Four prime causes of a silent crisis - An emotional disconnect with children, in cities
# 1. Increasing social responsibilities, interests and/or pressure in the current marketplace is creating a new segment of 'the busy professional's children', who are raised by caretakers/ creches.
# 2. Limited opportunities + Low school/ college acceptance rates + High-cost of quality-education, causes parents to unknowingly place pressure on children, to perform in areas they may not be interested in.
# 3. Even the best of schools are strained in finding great teachers, who could think beyond completing syllabus and could truly engage with children. The child cannot always be blamed for not paying attention.
# 4. Children draw comparisons with friends. Due to emotional and mental strain, coupled with restricted free time, in general busy parents give into their children's wants & rants easily, instead of teaching values.
As such, the three-part system of parents, teachers and schools is failing in providing holistic emotional growth. The negative effect of this will be evident when this new generation of emotionally-isolated children turn into adults and enter the mainstream and/or face real-world problems.
How do you deal with the above effectively?
~ Explore and evaluate how you can give your child more time and attention/ work-home home/ flexible work options vs. slower pace of growth at the workplace. Whatever you may choose, has its pro's and con's. Choose wisely.
~ If your child is destined to be an athlete, marks in mathematics may not matter; If destined to be in business, marks in is chemistry may not matter - they will find their way with their passion, be ready & capable of providing the right guidance they seek.
~ For a true teacher, one student in a classroom is enough for them to give their best. And, If you are attempting to help your child with studies, fill your heart with love + build patience + know the subject thoroughly before starting.
~ It may appear easier to buy them a new toy/ phone, etc than teach them the value of being content with what they have; value for money and the value of earning a privilege. You may have to face their disappointment and/or anger but hold a longer-term approach and act accordingly.
6 Questions pointing to 6 Good Parenting Tips: DO's & DONT's
1. Do you watch TV / work on your laptop till late in the night and tell your child it is a bad habit?
Avoid being the bossy parent who is always preaching but not practicing the discipline that you are trying to imbibe in your child. They imitate and adapt - beware of the example you are setting through your words and deeds. They will pickup positive traits, if you set an example and give them enough reason to follow you.
2. How often do you say these, "In my days .... / when I was young.... / you must respect me...." ?
Allow your child to be. Allow them to learn through their own experiences. Provide them the guidance that helps them solve their problems, without bringing in your story every now and then, unless absolutely relevant. They will respect you naturally if you respect their choices, accept their mistakes and allow them to learn, instead of trying to teach.
3. Are you sub-consciously scared your child will hate you if you are stern?
Love with compassion, not with attachment. If you are attached, the fear of losing your child's attention and love will prevent you from doing what is best for his/her growth. With compassion, you will not be worried about a few tears if you are clear that your harsh words are essential for him/her to learn important life skills.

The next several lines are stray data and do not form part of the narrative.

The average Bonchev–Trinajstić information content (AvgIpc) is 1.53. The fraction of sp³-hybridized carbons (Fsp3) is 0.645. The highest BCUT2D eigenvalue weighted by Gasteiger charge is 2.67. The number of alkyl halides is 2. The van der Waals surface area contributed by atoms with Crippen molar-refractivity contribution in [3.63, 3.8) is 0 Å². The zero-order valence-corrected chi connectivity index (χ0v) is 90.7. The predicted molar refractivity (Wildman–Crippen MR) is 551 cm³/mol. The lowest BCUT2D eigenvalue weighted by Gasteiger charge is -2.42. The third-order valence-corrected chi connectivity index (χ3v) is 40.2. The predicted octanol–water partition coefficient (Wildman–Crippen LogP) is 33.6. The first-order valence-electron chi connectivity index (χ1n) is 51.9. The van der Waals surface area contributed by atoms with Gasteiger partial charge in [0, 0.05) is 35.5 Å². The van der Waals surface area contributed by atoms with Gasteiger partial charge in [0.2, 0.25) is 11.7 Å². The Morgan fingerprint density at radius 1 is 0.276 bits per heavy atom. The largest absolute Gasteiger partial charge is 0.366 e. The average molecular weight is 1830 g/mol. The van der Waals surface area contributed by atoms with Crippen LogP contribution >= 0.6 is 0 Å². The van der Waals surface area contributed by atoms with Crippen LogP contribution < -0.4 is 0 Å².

4. Are you negatively or positively biased towards your child? Do you show it in front of others?
Strike a balance - make it a point to share feedback (both positive and negative) with your child regarding their behavior when alone - not in front of their siblings, friends and away from your spouse too if possible. After few such sessions, your child will begin to understand that you are on his/her side and are a partner in their growth.
5. Are you dependent on your partner to take care of the child?
Parenting is not a one person job. For working parents, who expect their partners to fill up for each other temporarily - the role of a father cannot be complimented by a mother and vice versa as each parent helps inculcate different, unique values in children. (unless one is re-wired differently, as is in the case of single parents). It is entirely your responsibility to do justice to your role - it cannot be delegated to your partner.
6. Are you forcing your child to adopt religious practices to become Spiritual?
You will notice, children are much closer to spirituality, naturally, than many well-read adults. Explain the meaning of GOD and the power of prayer to your child and observe their reactions over time. Create a healthy positive environment of goodness at your home - it will boost his/her spiritual nature without much doing.
Talk to your partner and make it a point to engage with your children, your teens especially, more deeply than before - not with authority but as a friend; not by merely enquiring about the day, homework, projects and classes but with real involvement; not just on weekends and holidays but daily as often as possible!
Your child is like a young sapling that you ought to nourish, for them to flourish. Provide them all that they need not just physically but also emotionally and mentally, for their holistic development.
If you truly want to help someone, you have to be fit yourself. If you are genuinely interested in giving your child a wonderful and meaningful upbringing, place focus on yourself first - transform yourself into a calm, composed and loving human being, only then can you imbibe those qualities in him/her.
For more information on child-parent coaching, visit HitiRangnani.com/Counselling
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